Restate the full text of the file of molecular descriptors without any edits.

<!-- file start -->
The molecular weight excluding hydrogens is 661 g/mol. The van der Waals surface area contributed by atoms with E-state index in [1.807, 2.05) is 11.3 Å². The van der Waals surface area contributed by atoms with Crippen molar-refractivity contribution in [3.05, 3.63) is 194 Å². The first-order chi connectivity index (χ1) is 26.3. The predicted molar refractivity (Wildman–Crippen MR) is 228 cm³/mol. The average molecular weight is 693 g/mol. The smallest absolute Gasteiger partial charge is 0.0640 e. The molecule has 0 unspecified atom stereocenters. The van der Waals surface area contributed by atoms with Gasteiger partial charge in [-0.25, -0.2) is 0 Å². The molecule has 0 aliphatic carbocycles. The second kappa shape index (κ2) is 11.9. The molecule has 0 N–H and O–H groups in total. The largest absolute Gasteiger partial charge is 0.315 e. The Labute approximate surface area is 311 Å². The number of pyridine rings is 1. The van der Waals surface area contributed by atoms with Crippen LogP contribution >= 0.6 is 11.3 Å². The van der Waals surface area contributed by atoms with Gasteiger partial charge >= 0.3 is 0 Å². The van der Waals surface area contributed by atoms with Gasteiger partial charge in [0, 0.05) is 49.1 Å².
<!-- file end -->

The molecular weight excluding hydrogens is 661 g/mol. The van der Waals surface area contributed by atoms with E-state index in [1.807, 2.05) is 11.3 Å². The van der Waals surface area contributed by atoms with Crippen molar-refractivity contribution in [3.05, 3.63) is 194 Å². The first-order chi connectivity index (χ1) is 26.3. The predicted molar refractivity (Wildman–Crippen MR) is 228 cm³/mol. The average molecular weight is 693 g/mol. The smallest absolute Gasteiger partial charge is 0.0640 e. The molecule has 0 unspecified atom stereocenters. The van der Waals surface area contributed by atoms with Gasteiger partial charge in [-0.25, -0.2) is 0 Å². The molecule has 0 aliphatic carbocycles. The second kappa shape index (κ2) is 11.9. The molecule has 0 N–H and O–H groups in total. The largest absolute Gasteiger partial charge is 0.315 e. The Labute approximate surface area is 311 Å². The number of pyridine rings is 1. The van der Waals surface area contributed by atoms with Crippen LogP contribution >= 0.6 is 11.3 Å². The van der Waals surface area contributed by atoms with Gasteiger partial charge >= 0.3 is 0 Å². The van der Waals surface area contributed by atoms with Gasteiger partial charge in [0, 0.05) is 49.1 Å².